The area now occupied by the Arboretum was once farmland. It contains over 2,000 different trees, most planted to celebrate the millenium of the foundation of the city of Dublin in 1988. Many members of the public sponsored a tree though specific trees were not allocated to a named donor. We viewed the Prunus Pissardii which has proved not to be a great street tree; it has quite a short lifespan. There is a move away from planting all of the same type of tree in one area, it helps to avoid a situation such as when disease hits a particular tree and it then results in all of them requiring removal such as happened with a case of the tree disease fireblight recently. If a group of trees have all come from the same nursery this can mean it is easier for illness can hit them all. Diseased and over aged trees often need removal for reasons such as public safety when they show signs of stress. In high winds limbs may be lopped off for example. People can become very attached to local trees; they may remember a particular tree blooming when a child is born for example (I remember being thrilled to spot cherry blossoms coming out on a tree at our new house on my daughter’s first birthday for example!) The council seeks not to upset those attached to particular trees while at the same time not allowing a tree disease get out of hand and having it spread. It was sobering to view some of the very few elms surviving in Ireland following the attack of the Dutch Elm Disease beetle in the 1980s; it will not be known whether a strain flagged as being resistant proves to be so when the trees mature. One way to spot a tree in trouble is when snail trails go up and down tree bark; this tells that there is a pocket with water within the tree and that there may be a potential problem. We came upon such a tree where the recent storm had sheared off a weakened branch. How wonderful to learn that a charity takes charge of the resulting logs to benefit the poor, take a bow Parks Department.
We enjoyed newly recognising a great variety of trees new and old; a red-flowered hawthorn, a variegated elder, (bad luck is associated with bringing the elder flower indoors according to a piseog of old), a prostrate yew. The dogwood. We learned interesting facts; Mick explained that the sticky red juice in yew berries is eaten by birds who then deposit yew seeds in pellets of fertilizer far from the parent tree, helping new trees grow. We observed the spongy bark of the Redwood Sequoia Sempervirens (“always flourishing, green”, the tallest species of tree; though its bark goes on fire the core of the tree is protected in forest fires. In Siberia hundreds of hectares are covered in Birch which is all the one tree. Funguses indeed can travel hundreds of kilometres. We spotted grey squirrels out looking for food but we have no red squirrels in the park. They had done a good job of clearing all but one of the hazelnuts under the coppiced Hazel tree, a procedure very useful for producing commercial timber. Mick answered a question about Ivy; it is the last plant to flower for the bees and its berries are first out for the birds so it is an excellent plant for encouraging biodiversity. We were astonished at the quantity of poplar saplings that had sprung up from the root of a felled poplar. We saw the lovely flowers of the Southern Hemisphere tree, a late source of food for the birds. Since birch trees spread their seeds using the wind they don’t need a showy flower. We got to taste delicious baby apples from an ornamental variety.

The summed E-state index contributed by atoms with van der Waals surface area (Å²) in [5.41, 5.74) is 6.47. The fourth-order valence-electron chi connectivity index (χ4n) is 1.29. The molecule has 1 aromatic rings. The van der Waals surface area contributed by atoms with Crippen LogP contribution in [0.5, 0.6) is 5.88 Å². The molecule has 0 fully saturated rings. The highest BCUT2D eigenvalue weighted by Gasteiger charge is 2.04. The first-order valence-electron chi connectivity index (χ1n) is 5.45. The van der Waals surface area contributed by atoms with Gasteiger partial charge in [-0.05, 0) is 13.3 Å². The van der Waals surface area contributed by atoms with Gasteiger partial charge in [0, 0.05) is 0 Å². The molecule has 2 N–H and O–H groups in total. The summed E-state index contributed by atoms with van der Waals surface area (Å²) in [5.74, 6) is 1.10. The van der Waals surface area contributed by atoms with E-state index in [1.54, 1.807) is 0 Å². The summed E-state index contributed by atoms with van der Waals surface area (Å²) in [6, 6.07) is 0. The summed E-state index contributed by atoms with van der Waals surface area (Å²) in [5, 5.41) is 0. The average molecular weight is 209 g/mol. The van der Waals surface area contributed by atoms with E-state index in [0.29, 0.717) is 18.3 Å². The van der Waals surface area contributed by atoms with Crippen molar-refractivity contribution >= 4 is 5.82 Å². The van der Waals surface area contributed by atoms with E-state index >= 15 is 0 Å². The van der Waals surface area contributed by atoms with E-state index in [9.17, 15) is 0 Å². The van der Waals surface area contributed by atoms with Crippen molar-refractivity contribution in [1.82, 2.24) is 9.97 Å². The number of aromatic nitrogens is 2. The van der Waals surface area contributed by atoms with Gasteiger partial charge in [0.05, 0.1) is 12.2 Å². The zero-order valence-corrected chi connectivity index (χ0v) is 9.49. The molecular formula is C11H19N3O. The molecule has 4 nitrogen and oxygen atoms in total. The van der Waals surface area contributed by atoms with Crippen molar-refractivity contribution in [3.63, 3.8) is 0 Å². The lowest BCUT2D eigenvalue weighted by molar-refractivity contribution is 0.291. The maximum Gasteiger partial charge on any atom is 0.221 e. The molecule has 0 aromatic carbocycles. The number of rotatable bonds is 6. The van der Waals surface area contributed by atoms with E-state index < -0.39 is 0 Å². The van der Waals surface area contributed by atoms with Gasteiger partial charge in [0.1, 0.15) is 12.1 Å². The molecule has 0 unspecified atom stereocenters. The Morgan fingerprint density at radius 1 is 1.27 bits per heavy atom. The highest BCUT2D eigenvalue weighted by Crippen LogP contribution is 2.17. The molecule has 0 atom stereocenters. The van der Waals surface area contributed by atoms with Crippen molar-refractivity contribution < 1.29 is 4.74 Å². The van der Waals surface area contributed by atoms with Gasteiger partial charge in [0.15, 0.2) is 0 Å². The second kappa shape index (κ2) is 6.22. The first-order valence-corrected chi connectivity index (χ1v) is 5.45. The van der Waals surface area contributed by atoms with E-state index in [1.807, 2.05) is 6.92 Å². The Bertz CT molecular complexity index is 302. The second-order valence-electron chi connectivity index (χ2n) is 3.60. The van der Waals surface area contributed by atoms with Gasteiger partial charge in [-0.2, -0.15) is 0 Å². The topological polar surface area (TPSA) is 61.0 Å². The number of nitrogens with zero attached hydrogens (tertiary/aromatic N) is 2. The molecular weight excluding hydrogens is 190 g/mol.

Mick spoke of the task he worked on of making the park the world-class amenity we are so happy to enjoy today. By raising the crowns of the trees on the Avenue, (pruning the low-down branches), visibility was increased so that those enjoying the park had more light and could see much further. There was a problem around a Horse Chestnut tree where eager children were stripping branches from the new saplings in order to hurl them at a high-up conker which Mick’s department most cleverly solved by leaving a pile of sticks from another source near the tree in question. The grass under the new trees was allowed grow long to discourage the saplings being trampled in error. By degrees many activities have been introduced to the park from the running events which were among the first organised public events to take place to the huge variety of activities now happening regularly. We all agree the park is an outstanding amenity which we are very lucky to enjoy and we are very grateful to Mick and his team who put it all together on a very tight budget for us to savour.